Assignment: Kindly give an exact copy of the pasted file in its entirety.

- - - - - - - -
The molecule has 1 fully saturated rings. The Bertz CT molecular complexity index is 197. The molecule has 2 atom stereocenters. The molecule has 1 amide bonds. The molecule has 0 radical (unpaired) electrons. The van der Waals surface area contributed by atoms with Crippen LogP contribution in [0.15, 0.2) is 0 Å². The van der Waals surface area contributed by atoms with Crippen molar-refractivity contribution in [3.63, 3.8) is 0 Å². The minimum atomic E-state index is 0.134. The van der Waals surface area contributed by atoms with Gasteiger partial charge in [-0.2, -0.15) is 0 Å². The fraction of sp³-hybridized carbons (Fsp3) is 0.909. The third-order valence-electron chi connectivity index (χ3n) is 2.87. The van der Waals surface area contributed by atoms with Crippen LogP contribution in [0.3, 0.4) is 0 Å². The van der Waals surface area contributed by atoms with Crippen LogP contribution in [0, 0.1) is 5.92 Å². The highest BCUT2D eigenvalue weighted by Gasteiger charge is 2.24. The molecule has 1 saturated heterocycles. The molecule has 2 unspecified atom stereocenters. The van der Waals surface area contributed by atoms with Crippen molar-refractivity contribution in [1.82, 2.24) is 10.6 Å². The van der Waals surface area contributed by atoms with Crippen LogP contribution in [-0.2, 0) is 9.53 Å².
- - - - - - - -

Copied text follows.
The molecule has 1 fully saturated rings. The Bertz CT molecular complexity index is 197. The molecule has 2 atom stereocenters. The molecule has 1 amide bonds. The molecule has 0 radical (unpaired) electrons. The van der Waals surface area contributed by atoms with Crippen LogP contribution in [0.15, 0.2) is 0 Å². The van der Waals surface area contributed by atoms with Crippen molar-refractivity contribution in [3.63, 3.8) is 0 Å². The minimum atomic E-state index is 0.134. The van der Waals surface area contributed by atoms with Gasteiger partial charge in [-0.2, -0.15) is 0 Å². The fraction of sp³-hybridized carbons (Fsp3) is 0.909. The third-order valence-electron chi connectivity index (χ3n) is 2.87. The van der Waals surface area contributed by atoms with Crippen LogP contribution in [0.3, 0.4) is 0 Å². The van der Waals surface area contributed by atoms with Crippen LogP contribution in [0, 0.1) is 5.92 Å². The highest BCUT2D eigenvalue weighted by Gasteiger charge is 2.24. The molecule has 1 saturated heterocycles. The molecule has 2 unspecified atom stereocenters. The van der Waals surface area contributed by atoms with Crippen molar-refractivity contribution in [1.82, 2.24) is 10.6 Å². The van der Waals surface area contributed by atoms with Crippen LogP contribution in [-0.2, 0) is 9.53 Å².